An aside, and then prep for the PP
Dude, look what I found… my novel, years of blood, sweat, toil, angst and actual lived history: available used for $3.28. *sigh* It’s better than when I found it used on the discard pile at the Alameda Friends of the Library sale last year (I know who you are — I saw the inscription…). Anyway — fame and infamy. It’s everything it’s cracked up to be. *facepalm*
But never mind that. We’re working on the Plastic Purge, or getting ready for it. And everywhere I look, there’s plastic. Plastic! My magazine came wrapped in plastic. My vitamins are sealed in plastic. My shampoo bottle is plastic. My fish fillets are vacuum-packed in plastic, inside a plastic bag. My mayonnaise is in a plastic jar. My ketchup, too. My eBay packages come in plastic. My meat comes in plastic. My new clothes have plastic tags on them that I have to snip and discard. Is it just me, or are we drowning in plastic?
I always think it’s just me. But it’s not; plastic is really everywhere.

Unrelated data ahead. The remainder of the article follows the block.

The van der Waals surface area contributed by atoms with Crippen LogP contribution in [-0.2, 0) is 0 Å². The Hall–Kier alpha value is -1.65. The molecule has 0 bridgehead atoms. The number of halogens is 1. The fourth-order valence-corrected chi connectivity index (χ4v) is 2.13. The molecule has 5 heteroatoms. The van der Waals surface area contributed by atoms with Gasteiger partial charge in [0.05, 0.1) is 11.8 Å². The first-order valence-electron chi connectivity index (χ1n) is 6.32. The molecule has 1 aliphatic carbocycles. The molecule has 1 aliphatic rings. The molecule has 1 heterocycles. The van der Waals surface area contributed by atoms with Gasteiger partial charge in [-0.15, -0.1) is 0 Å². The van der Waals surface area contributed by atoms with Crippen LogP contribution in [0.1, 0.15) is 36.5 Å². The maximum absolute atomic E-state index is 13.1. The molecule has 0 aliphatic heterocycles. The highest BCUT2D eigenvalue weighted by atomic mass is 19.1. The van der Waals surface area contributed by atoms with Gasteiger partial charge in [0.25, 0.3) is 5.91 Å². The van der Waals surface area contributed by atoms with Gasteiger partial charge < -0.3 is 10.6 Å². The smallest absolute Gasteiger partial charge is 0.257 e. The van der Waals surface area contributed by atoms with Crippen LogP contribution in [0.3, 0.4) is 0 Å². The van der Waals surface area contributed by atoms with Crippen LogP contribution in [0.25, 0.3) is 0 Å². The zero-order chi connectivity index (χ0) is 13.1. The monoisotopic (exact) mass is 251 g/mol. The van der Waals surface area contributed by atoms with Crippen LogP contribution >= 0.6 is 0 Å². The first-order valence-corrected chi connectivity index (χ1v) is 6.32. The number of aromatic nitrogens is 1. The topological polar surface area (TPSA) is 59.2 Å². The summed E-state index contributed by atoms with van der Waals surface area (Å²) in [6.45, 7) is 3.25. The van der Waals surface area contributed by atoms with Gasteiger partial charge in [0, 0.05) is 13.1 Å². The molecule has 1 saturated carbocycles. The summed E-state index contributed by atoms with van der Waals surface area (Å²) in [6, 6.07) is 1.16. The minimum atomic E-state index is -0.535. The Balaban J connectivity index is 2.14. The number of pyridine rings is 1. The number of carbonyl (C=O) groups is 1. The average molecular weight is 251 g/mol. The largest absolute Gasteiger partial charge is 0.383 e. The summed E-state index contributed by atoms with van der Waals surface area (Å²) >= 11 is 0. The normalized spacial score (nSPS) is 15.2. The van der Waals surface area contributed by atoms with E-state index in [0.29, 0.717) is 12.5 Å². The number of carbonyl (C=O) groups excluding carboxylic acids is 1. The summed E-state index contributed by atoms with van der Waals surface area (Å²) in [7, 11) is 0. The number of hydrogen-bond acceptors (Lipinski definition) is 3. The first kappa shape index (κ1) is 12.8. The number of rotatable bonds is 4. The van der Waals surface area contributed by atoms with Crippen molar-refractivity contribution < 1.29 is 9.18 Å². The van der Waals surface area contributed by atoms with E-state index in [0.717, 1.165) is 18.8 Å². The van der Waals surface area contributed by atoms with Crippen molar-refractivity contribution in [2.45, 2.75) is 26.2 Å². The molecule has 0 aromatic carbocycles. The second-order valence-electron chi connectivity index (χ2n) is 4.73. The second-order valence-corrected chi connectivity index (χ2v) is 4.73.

The Plastic Purge begins Wednesday. And I will start fresh on that day, June 1. I’ve had to tread carefully beforehand, because I don’t want to have had my purge before the official time. But the more I look, the worse it is. It’s in my car, it’s in my mail, it’s in my coming in and going out. Stepping off the plastic bus is going to take an entire revise of how we’ve lived til now. Shopping, cooking, storing, eating, shipping, gifting, sharing, bathing. It’s all fraught with the use of plastic, and changing that will be a trial.
Good thing I’m ready for a challenge. Are you?
Julia Park Tracey is an award-winning journalist, author, and blogger. She is the author of six books: three novels, one poetry collection, and two women's history. She was the Poet Laureate of Alameda, California, in 2014-17. She's also the conservatrix of The Doris Diaries, the diaries of her great-aunt Doris Bailey Murphy. She has a BA in journalism from San Francisco State University, and MA in Early 20th C. British Literature from Cal State Hayward. Julia's articles have appeared on Salon, Thrillist, Paste, Scary Mommy, Narratively, Yahoo News, Your Tango, and Sweatpants & Coffee. Her articles have also run in Redbook, Woman's Day, Country Living, House Beautiful, Town & Country, the San Francisco Chronicle, Oakland Magazine, Quill, and MadeLocal. She was the founding editor of weekly Alameda Sun and literary zine Red Hills Review. Her poetry has been in The East Bay Literary review, Postcard Poems, Americus Review, Cicada, Tiferet Review, and many others. Julia has been recognized several times by the San Francisco, East Bay and Peninsula Press Clubs as well as the California Newspaper Association for her blogging since 2003.